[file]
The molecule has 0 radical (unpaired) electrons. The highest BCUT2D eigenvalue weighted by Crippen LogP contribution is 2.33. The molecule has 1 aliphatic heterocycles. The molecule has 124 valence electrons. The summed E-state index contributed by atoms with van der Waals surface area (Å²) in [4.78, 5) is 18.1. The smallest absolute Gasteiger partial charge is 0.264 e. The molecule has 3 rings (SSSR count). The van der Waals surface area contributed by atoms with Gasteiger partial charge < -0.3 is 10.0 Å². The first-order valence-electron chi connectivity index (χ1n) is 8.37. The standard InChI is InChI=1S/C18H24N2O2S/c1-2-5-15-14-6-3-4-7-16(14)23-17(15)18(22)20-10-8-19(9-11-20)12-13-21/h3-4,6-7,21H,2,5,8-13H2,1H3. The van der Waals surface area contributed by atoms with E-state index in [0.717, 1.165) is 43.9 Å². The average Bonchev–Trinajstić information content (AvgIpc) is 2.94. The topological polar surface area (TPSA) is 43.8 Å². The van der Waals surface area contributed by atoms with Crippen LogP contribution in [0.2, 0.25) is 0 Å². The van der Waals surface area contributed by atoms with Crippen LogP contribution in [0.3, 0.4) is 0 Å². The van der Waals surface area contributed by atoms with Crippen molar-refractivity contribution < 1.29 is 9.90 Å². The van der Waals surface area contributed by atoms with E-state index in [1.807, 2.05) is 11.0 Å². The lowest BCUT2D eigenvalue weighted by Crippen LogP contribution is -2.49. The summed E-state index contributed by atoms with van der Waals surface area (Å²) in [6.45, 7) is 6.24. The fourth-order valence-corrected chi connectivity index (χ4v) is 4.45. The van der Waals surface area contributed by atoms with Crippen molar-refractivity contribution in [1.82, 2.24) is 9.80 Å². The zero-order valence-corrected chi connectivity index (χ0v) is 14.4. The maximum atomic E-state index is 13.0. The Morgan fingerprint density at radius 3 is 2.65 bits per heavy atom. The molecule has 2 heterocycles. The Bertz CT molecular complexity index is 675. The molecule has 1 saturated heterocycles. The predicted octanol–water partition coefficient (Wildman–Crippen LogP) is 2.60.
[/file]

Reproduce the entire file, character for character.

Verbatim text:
The molecule has 0 radical (unpaired) electrons. The highest BCUT2D eigenvalue weighted by Crippen LogP contribution is 2.33. The molecule has 1 aliphatic heterocycles. The molecule has 124 valence electrons. The summed E-state index contributed by atoms with van der Waals surface area (Å²) in [4.78, 5) is 18.1. The smallest absolute Gasteiger partial charge is 0.264 e. The molecule has 3 rings (SSSR count). The van der Waals surface area contributed by atoms with Gasteiger partial charge < -0.3 is 10.0 Å². The first-order valence-electron chi connectivity index (χ1n) is 8.37. The standard InChI is InChI=1S/C18H24N2O2S/c1-2-5-15-14-6-3-4-7-16(14)23-17(15)18(22)20-10-8-19(9-11-20)12-13-21/h3-4,6-7,21H,2,5,8-13H2,1H3. The van der Waals surface area contributed by atoms with E-state index in [0.717, 1.165) is 43.9 Å². The average Bonchev–Trinajstić information content (AvgIpc) is 2.94. The topological polar surface area (TPSA) is 43.8 Å². The van der Waals surface area contributed by atoms with Crippen LogP contribution in [0.2, 0.25) is 0 Å². The van der Waals surface area contributed by atoms with Crippen LogP contribution in [0.3, 0.4) is 0 Å². The van der Waals surface area contributed by atoms with Crippen molar-refractivity contribution < 1.29 is 9.90 Å². The van der Waals surface area contributed by atoms with E-state index in [1.807, 2.05) is 11.0 Å². The lowest BCUT2D eigenvalue weighted by Crippen LogP contribution is -2.49. The summed E-state index contributed by atoms with van der Waals surface area (Å²) in [6.45, 7) is 6.24. The fourth-order valence-corrected chi connectivity index (χ4v) is 4.45. The van der Waals surface area contributed by atoms with Crippen molar-refractivity contribution in [1.82, 2.24) is 9.80 Å². The zero-order valence-corrected chi connectivity index (χ0v) is 14.4. The maximum atomic E-state index is 13.0. The Morgan fingerprint density at radius 3 is 2.65 bits per heavy atom. The molecule has 2 heterocycles. The Bertz CT molecular complexity index is 675. The molecule has 1 saturated heterocycles. The predicted octanol–water partition coefficient (Wildman–Crippen LogP) is 2.60.